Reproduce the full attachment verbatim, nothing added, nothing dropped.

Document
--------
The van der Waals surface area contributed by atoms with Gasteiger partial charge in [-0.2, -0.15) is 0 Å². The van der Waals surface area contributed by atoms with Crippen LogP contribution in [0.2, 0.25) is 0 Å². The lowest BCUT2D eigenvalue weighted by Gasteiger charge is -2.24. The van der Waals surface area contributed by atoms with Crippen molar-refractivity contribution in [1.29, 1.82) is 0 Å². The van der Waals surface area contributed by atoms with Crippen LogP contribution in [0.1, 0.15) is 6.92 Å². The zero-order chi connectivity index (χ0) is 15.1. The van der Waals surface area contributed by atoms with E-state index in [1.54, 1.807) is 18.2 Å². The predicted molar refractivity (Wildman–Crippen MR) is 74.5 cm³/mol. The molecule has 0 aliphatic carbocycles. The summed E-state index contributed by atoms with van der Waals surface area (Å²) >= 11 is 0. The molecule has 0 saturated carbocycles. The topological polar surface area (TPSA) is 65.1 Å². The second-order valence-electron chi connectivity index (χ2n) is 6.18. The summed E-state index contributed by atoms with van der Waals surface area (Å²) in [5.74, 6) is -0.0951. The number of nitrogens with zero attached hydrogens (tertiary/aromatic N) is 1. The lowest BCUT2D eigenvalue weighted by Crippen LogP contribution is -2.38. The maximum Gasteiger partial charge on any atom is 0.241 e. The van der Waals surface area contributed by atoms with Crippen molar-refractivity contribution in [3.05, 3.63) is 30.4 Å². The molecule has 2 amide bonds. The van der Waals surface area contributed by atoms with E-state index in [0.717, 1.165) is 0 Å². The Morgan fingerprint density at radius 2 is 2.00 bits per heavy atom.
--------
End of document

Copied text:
The van der Waals surface area contributed by atoms with Gasteiger partial charge in [-0.2, -0.15) is 0 Å². The van der Waals surface area contributed by atoms with Crippen LogP contribution in [0.2, 0.25) is 0 Å². The lowest BCUT2D eigenvalue weighted by Gasteiger charge is -2.24. The van der Waals surface area contributed by atoms with Crippen molar-refractivity contribution in [1.29, 1.82) is 0 Å². The van der Waals surface area contributed by atoms with Crippen LogP contribution in [0.1, 0.15) is 6.92 Å². The zero-order chi connectivity index (χ0) is 15.1. The van der Waals surface area contributed by atoms with E-state index in [1.54, 1.807) is 18.2 Å². The predicted molar refractivity (Wildman–Crippen MR) is 74.5 cm³/mol. The molecule has 0 aliphatic carbocycles. The summed E-state index contributed by atoms with van der Waals surface area (Å²) >= 11 is 0. The molecule has 0 saturated carbocycles. The topological polar surface area (TPSA) is 65.1 Å². The second-order valence-electron chi connectivity index (χ2n) is 6.18. The summed E-state index contributed by atoms with van der Waals surface area (Å²) in [5.74, 6) is -0.0951. The number of nitrogens with zero attached hydrogens (tertiary/aromatic N) is 1. The lowest BCUT2D eigenvalue weighted by Crippen LogP contribution is -2.38. The maximum Gasteiger partial charge on any atom is 0.241 e. The van der Waals surface area contributed by atoms with Crippen molar-refractivity contribution in [3.05, 3.63) is 30.4 Å². The molecule has 2 amide bonds. The van der Waals surface area contributed by atoms with E-state index in [0.717, 1.165) is 0 Å². The Morgan fingerprint density at radius 2 is 2.00 bits per heavy atom.